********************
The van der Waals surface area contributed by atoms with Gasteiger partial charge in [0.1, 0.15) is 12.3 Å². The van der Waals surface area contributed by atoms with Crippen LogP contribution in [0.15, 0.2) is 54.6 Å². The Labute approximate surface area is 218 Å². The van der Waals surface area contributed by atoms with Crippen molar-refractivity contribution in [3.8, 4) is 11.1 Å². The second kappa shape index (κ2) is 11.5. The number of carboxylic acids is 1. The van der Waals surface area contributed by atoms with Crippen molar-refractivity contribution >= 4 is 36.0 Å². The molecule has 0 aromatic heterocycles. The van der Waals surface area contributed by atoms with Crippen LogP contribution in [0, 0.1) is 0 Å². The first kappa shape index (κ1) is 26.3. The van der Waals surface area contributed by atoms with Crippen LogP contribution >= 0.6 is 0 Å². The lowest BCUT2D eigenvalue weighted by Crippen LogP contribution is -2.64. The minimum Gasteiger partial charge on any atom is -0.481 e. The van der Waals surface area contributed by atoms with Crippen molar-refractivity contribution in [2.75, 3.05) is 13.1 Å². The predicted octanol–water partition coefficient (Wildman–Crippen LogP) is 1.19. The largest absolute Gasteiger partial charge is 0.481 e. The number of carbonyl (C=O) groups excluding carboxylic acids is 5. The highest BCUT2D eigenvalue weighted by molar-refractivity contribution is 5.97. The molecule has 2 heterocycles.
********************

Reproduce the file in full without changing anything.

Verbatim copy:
The van der Waals surface area contributed by atoms with Gasteiger partial charge in [0.1, 0.15) is 12.3 Å². The van der Waals surface area contributed by atoms with Crippen LogP contribution in [0.15, 0.2) is 54.6 Å². The Labute approximate surface area is 218 Å². The van der Waals surface area contributed by atoms with Crippen molar-refractivity contribution in [3.8, 4) is 11.1 Å². The second kappa shape index (κ2) is 11.5. The number of carboxylic acids is 1. The van der Waals surface area contributed by atoms with Crippen molar-refractivity contribution >= 4 is 36.0 Å². The molecule has 0 aromatic heterocycles. The van der Waals surface area contributed by atoms with Crippen LogP contribution in [0, 0.1) is 0 Å². The first kappa shape index (κ1) is 26.3. The van der Waals surface area contributed by atoms with Crippen LogP contribution >= 0.6 is 0 Å². The lowest BCUT2D eigenvalue weighted by Crippen LogP contribution is -2.64. The minimum Gasteiger partial charge on any atom is -0.481 e. The van der Waals surface area contributed by atoms with Crippen molar-refractivity contribution in [2.75, 3.05) is 13.1 Å². The predicted octanol–water partition coefficient (Wildman–Crippen LogP) is 1.19. The largest absolute Gasteiger partial charge is 0.481 e. The number of carbonyl (C=O) groups excluding carboxylic acids is 5. The highest BCUT2D eigenvalue weighted by molar-refractivity contribution is 5.97. The molecule has 2 heterocycles.